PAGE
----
I suppose I could live by myself, but the thing is, even though I’ve been a self-proclaimed hermit my whole life, being alone right now scares me. Living with Ana lets me concentrate on my studies and my novel, yet whenever I need a break and a chance to escape from my head, she’s right there, ready for a laugh or a lecture on how to prepare for the apocalypse.
At the moment though, she’s at her beauty school and I have to shower and change and get ready for my writing class. When she’s not here, I can usually get out the door in ten minutes. If she’s here, I usually end up being sucked into a random conversation about pickles or rifles or uncircumcised penises (all of which came up over breakfast this morning).
When I’m done in the shower, I pull on some leggings, a long grey sweater that covers my ass (which hasn’t shrunk from my running like I thought it would), and slick on just enough makeup to say I tried, then pull my wet hair back into a bun, put on my glasses, and head out the door.
I have a car, a Mini Cooper (a high school graduation present from my parents), and though I don’t drive to school often because I feel like a douche, today I’m running late so I’m zipping over, hoping I’ll be able to find a parking spot near the classroom. That’s one of the reasons I don’t drive—the time it takes to find a spot is about the same amount of time to take the bus, plus on the bus you’re staying green, and it’s a great excuse to listen to music and people watch. I think most of my best characters have come from dealing with Victoria’s public transportation system.
Thankfully, I find a parking spot right by the building. My teacher, Professor Marie Dumas, may be carefree and encouraging and all sorts of weird (which I personally love), but she’s a stickler for tardiness and academic excellence. When you’re late, or you half-ass an assignment, she takes it personally. I’ve seen her tear up over giving a low grade before. But Writing Fiction 200 is one of my favorite classes and I give it everything I’ve got. After all, the writing program is my future, and a way to still get an education and my parents off my back while doing what I love. It’s like a piggy bank for my dreams, ensuring that no matter what happens in my future, I’ll always have this to back me up. It’s a reminder that I’ve fought to stay true to myself, even if my life doesn’t go to plan.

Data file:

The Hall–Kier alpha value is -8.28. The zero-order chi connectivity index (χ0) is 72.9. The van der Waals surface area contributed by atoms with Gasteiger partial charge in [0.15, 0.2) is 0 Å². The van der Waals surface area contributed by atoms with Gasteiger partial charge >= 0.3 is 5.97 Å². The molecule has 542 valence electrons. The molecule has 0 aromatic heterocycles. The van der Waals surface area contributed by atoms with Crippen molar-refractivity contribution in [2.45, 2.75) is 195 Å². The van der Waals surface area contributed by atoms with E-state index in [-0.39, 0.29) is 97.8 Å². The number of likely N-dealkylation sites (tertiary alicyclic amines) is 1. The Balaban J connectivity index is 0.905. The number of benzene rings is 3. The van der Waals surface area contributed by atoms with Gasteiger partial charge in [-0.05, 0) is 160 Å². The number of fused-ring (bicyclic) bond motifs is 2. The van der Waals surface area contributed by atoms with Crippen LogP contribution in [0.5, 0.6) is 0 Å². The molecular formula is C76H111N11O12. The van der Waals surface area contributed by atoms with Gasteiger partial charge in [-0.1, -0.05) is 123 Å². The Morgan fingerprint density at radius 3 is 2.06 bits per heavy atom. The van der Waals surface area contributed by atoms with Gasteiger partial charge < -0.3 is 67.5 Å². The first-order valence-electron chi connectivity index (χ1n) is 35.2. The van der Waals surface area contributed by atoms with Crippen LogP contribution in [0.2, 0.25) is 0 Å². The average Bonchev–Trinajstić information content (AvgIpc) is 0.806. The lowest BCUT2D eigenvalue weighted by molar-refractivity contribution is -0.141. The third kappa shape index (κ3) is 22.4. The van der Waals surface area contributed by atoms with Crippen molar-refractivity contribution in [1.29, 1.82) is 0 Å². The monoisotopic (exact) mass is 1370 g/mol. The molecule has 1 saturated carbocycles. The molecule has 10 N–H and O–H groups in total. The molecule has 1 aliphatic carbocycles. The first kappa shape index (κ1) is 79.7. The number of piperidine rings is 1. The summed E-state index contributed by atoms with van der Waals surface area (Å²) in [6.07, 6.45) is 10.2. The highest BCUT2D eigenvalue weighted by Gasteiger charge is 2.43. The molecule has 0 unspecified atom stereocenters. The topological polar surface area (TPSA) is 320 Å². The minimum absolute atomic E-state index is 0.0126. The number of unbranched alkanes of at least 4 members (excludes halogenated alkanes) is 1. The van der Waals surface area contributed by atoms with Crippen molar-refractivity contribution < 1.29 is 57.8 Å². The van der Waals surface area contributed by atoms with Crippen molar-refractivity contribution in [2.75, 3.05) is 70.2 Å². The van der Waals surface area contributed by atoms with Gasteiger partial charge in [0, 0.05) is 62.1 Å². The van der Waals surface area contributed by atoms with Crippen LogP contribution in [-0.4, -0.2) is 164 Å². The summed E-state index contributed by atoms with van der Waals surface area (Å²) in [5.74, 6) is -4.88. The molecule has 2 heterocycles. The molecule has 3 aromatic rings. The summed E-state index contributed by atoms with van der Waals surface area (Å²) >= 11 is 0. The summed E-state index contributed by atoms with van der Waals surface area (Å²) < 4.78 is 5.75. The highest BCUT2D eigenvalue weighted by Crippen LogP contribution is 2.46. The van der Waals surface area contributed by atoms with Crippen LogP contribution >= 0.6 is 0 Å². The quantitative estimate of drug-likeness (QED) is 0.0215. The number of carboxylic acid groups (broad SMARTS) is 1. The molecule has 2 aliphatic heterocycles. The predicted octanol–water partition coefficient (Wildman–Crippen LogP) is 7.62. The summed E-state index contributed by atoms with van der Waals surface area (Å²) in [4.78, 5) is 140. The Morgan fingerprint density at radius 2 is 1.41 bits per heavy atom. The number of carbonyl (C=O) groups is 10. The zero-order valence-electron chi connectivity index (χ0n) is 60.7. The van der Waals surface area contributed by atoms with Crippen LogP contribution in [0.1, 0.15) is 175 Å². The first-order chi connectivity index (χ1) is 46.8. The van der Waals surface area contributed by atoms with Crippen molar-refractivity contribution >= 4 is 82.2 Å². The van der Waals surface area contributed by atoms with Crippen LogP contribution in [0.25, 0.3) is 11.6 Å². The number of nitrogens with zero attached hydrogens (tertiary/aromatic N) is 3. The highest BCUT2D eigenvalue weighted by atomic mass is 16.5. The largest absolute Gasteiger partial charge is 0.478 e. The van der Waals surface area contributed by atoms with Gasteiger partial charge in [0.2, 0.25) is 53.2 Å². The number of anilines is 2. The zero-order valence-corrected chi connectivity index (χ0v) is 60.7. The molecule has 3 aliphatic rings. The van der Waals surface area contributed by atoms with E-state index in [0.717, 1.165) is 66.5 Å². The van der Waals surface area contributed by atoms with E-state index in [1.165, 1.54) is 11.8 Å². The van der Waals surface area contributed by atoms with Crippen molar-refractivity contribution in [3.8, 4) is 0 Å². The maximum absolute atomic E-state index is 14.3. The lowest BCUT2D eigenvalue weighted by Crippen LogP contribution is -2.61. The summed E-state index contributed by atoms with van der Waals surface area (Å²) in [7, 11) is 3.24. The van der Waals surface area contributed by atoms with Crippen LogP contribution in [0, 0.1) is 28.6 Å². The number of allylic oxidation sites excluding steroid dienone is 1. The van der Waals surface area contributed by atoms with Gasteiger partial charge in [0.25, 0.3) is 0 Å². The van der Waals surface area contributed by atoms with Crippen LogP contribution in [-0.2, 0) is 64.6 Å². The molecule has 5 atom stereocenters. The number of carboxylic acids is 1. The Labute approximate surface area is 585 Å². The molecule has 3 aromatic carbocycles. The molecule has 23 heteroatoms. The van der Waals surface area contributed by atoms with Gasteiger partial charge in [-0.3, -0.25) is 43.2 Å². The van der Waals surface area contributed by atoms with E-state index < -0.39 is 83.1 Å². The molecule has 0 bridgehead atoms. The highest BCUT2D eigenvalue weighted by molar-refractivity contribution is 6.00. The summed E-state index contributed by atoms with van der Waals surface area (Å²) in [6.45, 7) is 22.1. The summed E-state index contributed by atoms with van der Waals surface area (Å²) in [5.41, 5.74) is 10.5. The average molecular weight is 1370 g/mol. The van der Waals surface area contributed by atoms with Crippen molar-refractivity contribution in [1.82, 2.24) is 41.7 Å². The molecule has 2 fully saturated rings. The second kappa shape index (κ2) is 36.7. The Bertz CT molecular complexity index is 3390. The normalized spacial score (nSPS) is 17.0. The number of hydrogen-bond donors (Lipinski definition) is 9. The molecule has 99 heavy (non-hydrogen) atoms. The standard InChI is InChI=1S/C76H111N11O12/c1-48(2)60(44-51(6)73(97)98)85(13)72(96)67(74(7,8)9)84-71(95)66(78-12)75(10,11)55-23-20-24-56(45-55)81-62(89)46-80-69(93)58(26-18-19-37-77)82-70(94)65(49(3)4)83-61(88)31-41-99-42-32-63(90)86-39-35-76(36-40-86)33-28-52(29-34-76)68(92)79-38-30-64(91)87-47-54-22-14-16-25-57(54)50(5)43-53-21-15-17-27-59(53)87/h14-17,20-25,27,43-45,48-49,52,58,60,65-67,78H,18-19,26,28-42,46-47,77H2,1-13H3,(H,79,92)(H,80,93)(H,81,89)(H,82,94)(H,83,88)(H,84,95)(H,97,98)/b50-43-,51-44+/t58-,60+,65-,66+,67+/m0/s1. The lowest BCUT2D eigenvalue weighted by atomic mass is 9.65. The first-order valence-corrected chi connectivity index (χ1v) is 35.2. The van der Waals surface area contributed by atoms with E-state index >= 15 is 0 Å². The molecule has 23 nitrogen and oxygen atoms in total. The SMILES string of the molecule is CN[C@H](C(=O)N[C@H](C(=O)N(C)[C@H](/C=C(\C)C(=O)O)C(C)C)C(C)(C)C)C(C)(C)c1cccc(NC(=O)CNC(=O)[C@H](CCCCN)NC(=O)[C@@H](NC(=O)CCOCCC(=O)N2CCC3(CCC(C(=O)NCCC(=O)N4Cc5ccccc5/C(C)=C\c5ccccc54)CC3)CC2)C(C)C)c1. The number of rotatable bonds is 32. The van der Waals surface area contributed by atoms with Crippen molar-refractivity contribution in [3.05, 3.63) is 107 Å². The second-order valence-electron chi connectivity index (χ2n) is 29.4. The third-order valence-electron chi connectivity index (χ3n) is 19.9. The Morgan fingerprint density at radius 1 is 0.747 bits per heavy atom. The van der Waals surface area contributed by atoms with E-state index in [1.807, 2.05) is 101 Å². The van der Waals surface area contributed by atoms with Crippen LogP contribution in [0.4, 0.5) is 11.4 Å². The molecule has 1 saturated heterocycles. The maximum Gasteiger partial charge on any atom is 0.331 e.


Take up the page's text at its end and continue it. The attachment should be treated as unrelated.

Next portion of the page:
After I park and run into the building, I pass my classmate Ali on the stairs, though she’s running away from class instead of going to it.
“Where are you going?” I ask her.
She pauses on the stairwell and gives me a sharp look under her razor-cut bangs. “I’m not feeling well,” she says, even though she sounds more pissed off than sick.
I watch her go and then shrug to myself before reaching the top of the stairs. My friend Rio is hanging outside the door to class texting someone, leaning against the wall and twirling her curly dark hair around her finger like someone out of a John Hughes film.
“Thought you weren’t going to show,” she says as I approach, snapping her gum between her teeth. “I just texted you.”
I pull my phone out of my suede saddle bag and glance at the text blazing on it.
Where you at? We’re getting our final assignment today. Also, I lost my bra last night so I’m wearing Saran Wrap instead.
You’d think I’d be shocked by a text like this but not when it comes to Rio. I glance up at her, my gaze going directly to her boobs. “Uh, what?”
“She’s giving us our final assignment.”
“Yeah, but more about the Saran Wrap in place of a bra…” I point out.